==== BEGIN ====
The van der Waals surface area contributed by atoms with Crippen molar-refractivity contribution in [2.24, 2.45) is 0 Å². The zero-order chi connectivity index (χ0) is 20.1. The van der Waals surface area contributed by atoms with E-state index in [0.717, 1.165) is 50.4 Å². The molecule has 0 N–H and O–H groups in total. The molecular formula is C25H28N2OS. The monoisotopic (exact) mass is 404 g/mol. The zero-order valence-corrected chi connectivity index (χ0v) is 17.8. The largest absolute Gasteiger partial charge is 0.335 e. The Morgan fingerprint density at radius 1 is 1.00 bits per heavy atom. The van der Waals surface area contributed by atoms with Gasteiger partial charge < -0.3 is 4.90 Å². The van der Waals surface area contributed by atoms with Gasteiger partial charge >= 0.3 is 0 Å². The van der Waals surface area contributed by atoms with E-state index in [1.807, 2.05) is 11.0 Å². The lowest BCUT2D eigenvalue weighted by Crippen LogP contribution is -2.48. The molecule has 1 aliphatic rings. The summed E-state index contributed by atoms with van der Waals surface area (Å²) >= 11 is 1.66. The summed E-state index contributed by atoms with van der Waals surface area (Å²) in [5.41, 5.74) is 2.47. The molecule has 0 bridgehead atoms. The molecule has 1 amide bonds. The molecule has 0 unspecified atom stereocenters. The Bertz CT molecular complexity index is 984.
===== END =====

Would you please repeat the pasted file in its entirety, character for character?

The van der Waals surface area contributed by atoms with Crippen molar-refractivity contribution in [2.24, 2.45) is 0 Å². The zero-order chi connectivity index (χ0) is 20.1. The van der Waals surface area contributed by atoms with E-state index in [0.717, 1.165) is 50.4 Å². The molecule has 0 N–H and O–H groups in total. The molecular formula is C25H28N2OS. The monoisotopic (exact) mass is 404 g/mol. The zero-order valence-corrected chi connectivity index (χ0v) is 17.8. The largest absolute Gasteiger partial charge is 0.335 e. The Morgan fingerprint density at radius 1 is 1.00 bits per heavy atom. The van der Waals surface area contributed by atoms with Gasteiger partial charge < -0.3 is 4.90 Å². The van der Waals surface area contributed by atoms with Gasteiger partial charge >= 0.3 is 0 Å². The van der Waals surface area contributed by atoms with E-state index in [1.807, 2.05) is 11.0 Å². The lowest BCUT2D eigenvalue weighted by Crippen LogP contribution is -2.48. The molecule has 1 aliphatic rings. The summed E-state index contributed by atoms with van der Waals surface area (Å²) >= 11 is 1.66. The summed E-state index contributed by atoms with van der Waals surface area (Å²) in [5.41, 5.74) is 2.47. The molecule has 0 bridgehead atoms. The molecule has 1 amide bonds. The molecule has 0 unspecified atom stereocenters. The Bertz CT molecular complexity index is 984.